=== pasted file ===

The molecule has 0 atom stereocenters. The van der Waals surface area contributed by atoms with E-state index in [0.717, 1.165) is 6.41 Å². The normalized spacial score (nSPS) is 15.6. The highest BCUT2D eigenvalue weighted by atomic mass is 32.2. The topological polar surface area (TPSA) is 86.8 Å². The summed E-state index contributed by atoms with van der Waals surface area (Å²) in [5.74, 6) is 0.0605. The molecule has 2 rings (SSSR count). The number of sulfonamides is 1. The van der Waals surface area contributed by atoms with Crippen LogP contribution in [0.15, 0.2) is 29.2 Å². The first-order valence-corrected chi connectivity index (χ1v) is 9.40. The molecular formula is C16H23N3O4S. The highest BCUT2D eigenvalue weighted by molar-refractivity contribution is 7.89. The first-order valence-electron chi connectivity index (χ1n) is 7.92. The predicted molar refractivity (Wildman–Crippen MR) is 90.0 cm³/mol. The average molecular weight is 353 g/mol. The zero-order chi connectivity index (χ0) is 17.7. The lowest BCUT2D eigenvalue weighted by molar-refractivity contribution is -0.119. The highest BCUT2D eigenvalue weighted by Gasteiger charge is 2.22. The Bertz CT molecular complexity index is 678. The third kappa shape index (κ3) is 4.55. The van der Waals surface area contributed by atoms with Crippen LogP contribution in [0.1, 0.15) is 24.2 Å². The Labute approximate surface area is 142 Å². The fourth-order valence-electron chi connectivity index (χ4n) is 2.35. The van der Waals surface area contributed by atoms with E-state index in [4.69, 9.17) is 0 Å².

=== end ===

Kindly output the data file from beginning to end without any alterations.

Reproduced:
The molecule has 0 atom stereocenters. The van der Waals surface area contributed by atoms with E-state index in [0.717, 1.165) is 6.41 Å². The normalized spacial score (nSPS) is 15.6. The highest BCUT2D eigenvalue weighted by atomic mass is 32.2. The topological polar surface area (TPSA) is 86.8 Å². The summed E-state index contributed by atoms with van der Waals surface area (Å²) in [5.74, 6) is 0.0605. The molecule has 2 rings (SSSR count). The number of sulfonamides is 1. The van der Waals surface area contributed by atoms with Crippen LogP contribution in [0.15, 0.2) is 29.2 Å². The first-order valence-corrected chi connectivity index (χ1v) is 9.40. The molecular formula is C16H23N3O4S. The highest BCUT2D eigenvalue weighted by molar-refractivity contribution is 7.89. The first-order valence-electron chi connectivity index (χ1n) is 7.92. The predicted molar refractivity (Wildman–Crippen MR) is 90.0 cm³/mol. The average molecular weight is 353 g/mol. The zero-order chi connectivity index (χ0) is 17.7. The lowest BCUT2D eigenvalue weighted by molar-refractivity contribution is -0.119. The highest BCUT2D eigenvalue weighted by Gasteiger charge is 2.22. The Bertz CT molecular complexity index is 678. The third kappa shape index (κ3) is 4.55. The van der Waals surface area contributed by atoms with Crippen LogP contribution in [0.1, 0.15) is 24.2 Å². The Labute approximate surface area is 142 Å². The fourth-order valence-electron chi connectivity index (χ4n) is 2.35. The van der Waals surface area contributed by atoms with E-state index in [4.69, 9.17) is 0 Å².